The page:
At the forefront of biomedical
research, medical scientists use
particle accelerators to explore
the structure of biological
molecules. They use the energy
that charged particles emit when
accelerated to nearly the speed
of light to create one of the
brightest lights on earth, 30 times
more powerful than the sun and
focused on a pinpoint.
Deciphering the structure of
proteins is key to understanding biological processes and healing
disease. To determine a protein's structure, researchers direct the
beam from an accelerator called a synchrotron through a protein
crystal. The crystal scatters the beam onto a detector. From the
pattern of scattering, computers calculate the position of every atom
in the protein molecule and create a 3-D image of the molecule.
Physicists originally built synchrotron accelerators to explore the
fundamental nature of matter. At first, they looked on synchrotron
radiation as a troublesome problem that sapped electrons'
acceleration energy. However, they soon saw the potential to use
this "nuisance" energy to create ultrapowerful beams to study
biological molecules and other materials.
Now, researchers at synchrotron light sources use dedicated particle
accelerators to explore the molecules of life with matchless power
and precision. Future accelerators will create still higher-energy
beams for both particle physics and biomedicine.
An undulator, in use at the Advanced Light
Source at DOE's Lawrence Berkeley National
Laboratory. Each undulator contains two
4.55-meter-long arrays of permanent magnets
with alternating polarity.The arrays are
supported by a superstructure capable of
resisting the force of their attractionˇup to 42
tons (the weight of a 38,000 kg mass). As an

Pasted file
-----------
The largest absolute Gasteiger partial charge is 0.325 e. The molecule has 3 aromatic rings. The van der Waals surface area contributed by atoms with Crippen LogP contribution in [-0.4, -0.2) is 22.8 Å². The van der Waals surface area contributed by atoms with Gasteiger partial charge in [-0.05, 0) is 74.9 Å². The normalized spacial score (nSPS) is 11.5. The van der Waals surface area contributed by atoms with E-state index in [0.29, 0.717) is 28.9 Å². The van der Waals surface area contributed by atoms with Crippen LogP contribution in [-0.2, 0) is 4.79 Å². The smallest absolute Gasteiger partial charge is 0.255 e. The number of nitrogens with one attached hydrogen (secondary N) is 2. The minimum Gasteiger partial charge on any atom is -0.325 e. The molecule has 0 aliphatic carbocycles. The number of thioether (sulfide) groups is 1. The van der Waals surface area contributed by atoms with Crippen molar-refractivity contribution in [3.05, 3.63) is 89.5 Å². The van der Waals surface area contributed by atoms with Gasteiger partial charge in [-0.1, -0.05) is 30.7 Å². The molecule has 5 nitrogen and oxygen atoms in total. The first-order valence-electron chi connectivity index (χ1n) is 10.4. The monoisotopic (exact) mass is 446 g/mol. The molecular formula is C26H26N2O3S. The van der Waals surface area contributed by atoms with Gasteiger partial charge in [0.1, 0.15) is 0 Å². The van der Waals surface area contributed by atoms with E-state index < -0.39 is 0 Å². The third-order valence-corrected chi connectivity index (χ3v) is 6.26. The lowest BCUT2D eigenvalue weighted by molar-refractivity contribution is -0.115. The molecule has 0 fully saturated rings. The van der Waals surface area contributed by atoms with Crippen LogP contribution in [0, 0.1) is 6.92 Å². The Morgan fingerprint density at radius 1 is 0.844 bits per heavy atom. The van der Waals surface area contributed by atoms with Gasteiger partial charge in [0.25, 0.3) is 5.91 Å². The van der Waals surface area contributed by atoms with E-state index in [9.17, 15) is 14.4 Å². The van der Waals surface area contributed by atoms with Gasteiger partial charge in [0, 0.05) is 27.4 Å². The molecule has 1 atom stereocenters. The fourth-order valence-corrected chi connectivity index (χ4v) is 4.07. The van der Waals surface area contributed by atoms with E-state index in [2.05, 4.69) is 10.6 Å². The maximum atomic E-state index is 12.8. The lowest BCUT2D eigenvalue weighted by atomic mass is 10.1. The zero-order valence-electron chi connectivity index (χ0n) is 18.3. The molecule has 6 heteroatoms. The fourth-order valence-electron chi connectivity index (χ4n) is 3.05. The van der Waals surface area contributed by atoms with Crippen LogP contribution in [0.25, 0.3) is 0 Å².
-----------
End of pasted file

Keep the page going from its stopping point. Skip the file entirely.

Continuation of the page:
electron beam passes through a vacuum
chamber between the arrays, the magnets
cause the beam to curve back and forth and
thus to produce synchrotron radiation. Undulators produce light
brighter than that from other types of synchrotron radiation sources,
with the added characteristics of partial coherence and linear
polarization. In this photograph, a strobe light emulates the electron
Diffraction image of a biomolecule. Beams from a
synchrotron light source pass through crystals of
protein to create images like this one. Using this
diffraction technique, scientists can use light
sources from particle accelerators to decode the
internal structure of complex protein molecules such
Researchers using a
beamline at the Advanced
Photon Source at DOE's
Argonne National Laboratory
have discovered clues that
promise a better
understanding of the prevention of juvenile diabetes. Here, an insulin
molecule binds to a human glycoprotein found at the cell surface.
The Department of Energy's Office of Science is the single largest supporter of basic research in the physical sciences in the United States and is working to address some of the most pressing challenges of our time.